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Amt Back Up 380 Acp

Discussion in 'Handguns: Autoloaders' started by Pharaohawk27, Dec 4, 2007.

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  1. Pharaohawk27

    Pharaohawk27 Member

    Nov 30, 2007

    Hello everyone, I'm a new member here, glad to be joining The High Road forums.

    I recently inherited a bunch of short and long guns from my father.
    This was one that he used to carry in the small of the back in and inside the pants Uncle Mike’s number 10 holster.
    He was mostly a revolver man, and this is the only semi-automatic pistol that I knew him to own. I would like to know more about this piece as I haven’t seen it in any catalogue.

    I do remember shooting it in the country house where we had a range of sorts, when I was ten years old.

    The legend in the slide is a little confusing for me, as I grew up hearing my father call all common pistol calibers ACP (Automatic Colt Pistol).
    This one is marked as “CAL 380 9mm KURZ”
    The name is "BackUp" made in Irwindale, CALIF.
    It has a circle on the slide's left side and on the frame's right side with the letters AMT.
    The frame is marked with Irwindale, CA, and the slide on the right is marked Stainless MADE IN USA.


    The pistol takes five cartridges in the magazine. One of the magazines (I have three) has a little finger extension.
    The magazine catch is at the bottom of the grip (European style). I have seen the same catch in .25 caliber Browning pistols.
    This one has a long grip safety and an internal hammer. The sights are quite small, but their visibility had been enhanced with some white compound that looks like liquid paper (or white-out).

    The pistol was fully loaded with one in the chamber and five Winchester ball ammo in the magazine. The one in the chamber was also Winchester, but a silvertip with a big hollow point. The absence of more silvertips in the magazine tells me that my father probably didn’t trust the silvertips with their mini-flying ashtray hole to operate properly from the magazine.

    The pistol fits tight in the inside-pants holster. There is another holster for it in chamois leather, which seems to have been used a lot.
    The pistol is in great shape, properly lubricated and with a clean barrel. Tt seems that for disassembly, it is necessary to remove a roll pin that captures the breech block. This breech block houses a firing pin and also in top. The extractor, the high back of the slide, gives me the idea of a hammer inside the pistol to strike the firing pin in the breech block.
    I am curious to know more about this pistol as I don’t have any idea for how many years he owned it nor how old is. Also, was this a piece for export from Europe (because the 9 mm and Kurz printed on the slide)?

  2. sig228

    sig228 Member

    Sep 24, 2006
    South Florida
    Great Gun

    AMT's got a great name, at least as far as I am concerned. I used to have an AMT in .40 - never gave me a problem other than the side panel screws coming loose at times. Got ride of it because it was the only .40 in my (albeit small) collection. Takedown was easy on the .40. From what I understand, it's a lot more difficult on the .380. 9mm Kurz is just another designation for the .380 acp. You answered your own question as to where is was made. I don't believe it was ever exported from Europe. The older models such as yours have the safety grip - a la 1911. The gun has a great feel and weight and is very concealable. Look like your Dad took excellent care of his. Enjoy it and safe shooting!!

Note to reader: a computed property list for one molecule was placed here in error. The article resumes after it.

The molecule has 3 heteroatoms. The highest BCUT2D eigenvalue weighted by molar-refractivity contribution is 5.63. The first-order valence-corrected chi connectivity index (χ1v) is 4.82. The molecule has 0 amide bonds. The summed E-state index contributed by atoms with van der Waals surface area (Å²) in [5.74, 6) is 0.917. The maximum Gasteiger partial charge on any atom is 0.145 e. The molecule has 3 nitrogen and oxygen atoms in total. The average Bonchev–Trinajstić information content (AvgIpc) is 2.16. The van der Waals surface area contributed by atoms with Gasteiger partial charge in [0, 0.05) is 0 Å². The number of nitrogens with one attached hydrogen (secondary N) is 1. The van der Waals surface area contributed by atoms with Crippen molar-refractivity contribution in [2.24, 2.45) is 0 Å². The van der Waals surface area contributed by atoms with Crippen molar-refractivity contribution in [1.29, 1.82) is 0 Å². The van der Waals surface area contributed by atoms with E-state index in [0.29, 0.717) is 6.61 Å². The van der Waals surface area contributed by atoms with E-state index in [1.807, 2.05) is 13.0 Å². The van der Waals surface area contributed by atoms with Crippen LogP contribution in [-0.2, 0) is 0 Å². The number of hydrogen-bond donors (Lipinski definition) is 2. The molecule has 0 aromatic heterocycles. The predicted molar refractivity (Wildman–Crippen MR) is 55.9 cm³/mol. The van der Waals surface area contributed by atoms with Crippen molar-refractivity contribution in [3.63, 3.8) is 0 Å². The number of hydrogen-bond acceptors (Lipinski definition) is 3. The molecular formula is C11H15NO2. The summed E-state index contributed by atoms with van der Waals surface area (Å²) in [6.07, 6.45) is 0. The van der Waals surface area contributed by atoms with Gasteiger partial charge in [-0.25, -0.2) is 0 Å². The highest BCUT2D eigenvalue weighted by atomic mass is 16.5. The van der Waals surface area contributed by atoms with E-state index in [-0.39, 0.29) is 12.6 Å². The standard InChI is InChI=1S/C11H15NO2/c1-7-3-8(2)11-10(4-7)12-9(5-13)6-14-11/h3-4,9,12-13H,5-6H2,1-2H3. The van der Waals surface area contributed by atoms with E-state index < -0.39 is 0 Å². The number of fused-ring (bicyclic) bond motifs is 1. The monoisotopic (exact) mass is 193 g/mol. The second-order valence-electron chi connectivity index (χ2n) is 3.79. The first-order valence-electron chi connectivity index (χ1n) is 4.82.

Current AMT info is on the High Standard page:


    Look on the left side under AMT Auto Mag

    There is also a great website called Ian's AMT Page - the owners manual for the .380 can be found there - here's the link:


    All in all, a great gun in my opinion. I wouldn't hesitate to buy another.

    BTW, Welcome to the High Road!!!
    Last edited: Dec 4, 2007
  3. unspellable

    unspellable Member

    Aug 30, 2004
    380 Amt

    I once had one of these and it was a jammomatic. A very bad one at that. Tried three different magazines and various factory loads. I would say there was at least one malfunction in every two magazine loads. The final blow was when it tossed the next lloaded round out on the ground in front of me and reloaded the last empty. That was enough, it went bye bye.
  4. Vonderek

    Vonderek Member

    Jul 9, 2006
    AMTs have a spotty reputation. Some love em others don't. I had a .380 Backup in double action. It would not go through a single mag without jamming so bad as to freeze up the whole gun...couldn't rack the slide or strip out the magazine. Make sure you run a fair amount of your carry ammo of choice through it before you trust your life to it if you're gonna carry it.
  5. M2Pilot

    M2Pilot Member

    Oct 13, 2005
    Eastern NC
    Mine goes bang everytime whatever I feed it. Has a really heavy trigger pull that feels like a cap pistol. Certainly not my favorite gun but I don't regret getting it.
  6. bannockburn

    bannockburn Member

    Apr 24, 2007
    I had several, years ago; most were reliable enough, but some drawbacks were a very heavy trigger pull, rather poor manual safety design, and nearly non-existent sights. On the plus side, they were relatively inexpensive, really small for the caliber, and were easy to conceal. I used to carry one when I went to school at a very large inner city university. The reason I sold my last one was to put together enough funds to buy Colt's new Mustang .380 when it came out. If you've got a good one, hang on to it, and it will serve you well.
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